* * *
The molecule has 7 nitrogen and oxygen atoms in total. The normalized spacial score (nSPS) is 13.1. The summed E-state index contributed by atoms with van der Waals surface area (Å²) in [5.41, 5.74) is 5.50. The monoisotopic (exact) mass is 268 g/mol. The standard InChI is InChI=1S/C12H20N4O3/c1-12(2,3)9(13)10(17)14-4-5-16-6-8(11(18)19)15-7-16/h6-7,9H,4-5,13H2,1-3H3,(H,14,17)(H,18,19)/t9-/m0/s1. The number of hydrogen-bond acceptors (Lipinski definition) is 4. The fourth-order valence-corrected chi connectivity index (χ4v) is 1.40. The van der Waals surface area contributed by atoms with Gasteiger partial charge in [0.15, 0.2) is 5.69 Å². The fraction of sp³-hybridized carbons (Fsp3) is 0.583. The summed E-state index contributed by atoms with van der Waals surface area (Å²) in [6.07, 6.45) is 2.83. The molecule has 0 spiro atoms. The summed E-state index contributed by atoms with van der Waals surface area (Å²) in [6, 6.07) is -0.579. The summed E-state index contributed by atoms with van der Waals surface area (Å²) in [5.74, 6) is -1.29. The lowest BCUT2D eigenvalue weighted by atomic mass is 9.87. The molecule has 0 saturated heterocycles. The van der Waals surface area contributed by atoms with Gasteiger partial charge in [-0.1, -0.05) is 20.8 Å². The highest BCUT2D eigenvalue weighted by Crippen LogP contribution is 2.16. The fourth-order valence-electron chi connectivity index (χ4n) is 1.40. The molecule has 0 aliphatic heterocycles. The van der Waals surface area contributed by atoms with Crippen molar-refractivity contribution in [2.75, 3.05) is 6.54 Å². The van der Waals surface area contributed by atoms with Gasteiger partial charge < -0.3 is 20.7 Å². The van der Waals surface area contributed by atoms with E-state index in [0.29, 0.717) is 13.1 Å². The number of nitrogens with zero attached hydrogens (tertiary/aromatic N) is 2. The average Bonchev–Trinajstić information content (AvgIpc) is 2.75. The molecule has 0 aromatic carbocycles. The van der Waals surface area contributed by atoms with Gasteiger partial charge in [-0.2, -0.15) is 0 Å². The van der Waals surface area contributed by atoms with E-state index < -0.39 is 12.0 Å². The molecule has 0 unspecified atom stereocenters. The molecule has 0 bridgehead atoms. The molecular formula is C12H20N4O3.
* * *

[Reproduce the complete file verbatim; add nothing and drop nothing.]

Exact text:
The molecule has 7 nitrogen and oxygen atoms in total. The normalized spacial score (nSPS) is 13.1. The summed E-state index contributed by atoms with van der Waals surface area (Å²) in [5.41, 5.74) is 5.50. The monoisotopic (exact) mass is 268 g/mol. The standard InChI is InChI=1S/C12H20N4O3/c1-12(2,3)9(13)10(17)14-4-5-16-6-8(11(18)19)15-7-16/h6-7,9H,4-5,13H2,1-3H3,(H,14,17)(H,18,19)/t9-/m0/s1. The number of hydrogen-bond acceptors (Lipinski definition) is 4. The fourth-order valence-corrected chi connectivity index (χ4v) is 1.40. The van der Waals surface area contributed by atoms with Gasteiger partial charge in [0.15, 0.2) is 5.69 Å². The fraction of sp³-hybridized carbons (Fsp3) is 0.583. The summed E-state index contributed by atoms with van der Waals surface area (Å²) in [6.07, 6.45) is 2.83. The molecule has 0 spiro atoms. The summed E-state index contributed by atoms with van der Waals surface area (Å²) in [6, 6.07) is -0.579. The summed E-state index contributed by atoms with van der Waals surface area (Å²) in [5.74, 6) is -1.29. The lowest BCUT2D eigenvalue weighted by atomic mass is 9.87. The molecule has 0 saturated heterocycles. The van der Waals surface area contributed by atoms with Gasteiger partial charge in [-0.1, -0.05) is 20.8 Å². The highest BCUT2D eigenvalue weighted by Crippen LogP contribution is 2.16. The fourth-order valence-electron chi connectivity index (χ4n) is 1.40. The molecule has 0 aliphatic heterocycles. The van der Waals surface area contributed by atoms with Crippen molar-refractivity contribution in [2.75, 3.05) is 6.54 Å². The van der Waals surface area contributed by atoms with Gasteiger partial charge < -0.3 is 20.7 Å². The van der Waals surface area contributed by atoms with E-state index in [0.29, 0.717) is 13.1 Å². The number of nitrogens with zero attached hydrogens (tertiary/aromatic N) is 2. The average Bonchev–Trinajstić information content (AvgIpc) is 2.75. The molecule has 0 aromatic carbocycles. The van der Waals surface area contributed by atoms with Gasteiger partial charge in [-0.2, -0.15) is 0 Å². The van der Waals surface area contributed by atoms with E-state index < -0.39 is 12.0 Å². The molecule has 0 unspecified atom stereocenters. The molecule has 0 bridgehead atoms. The molecular formula is C12H20N4O3.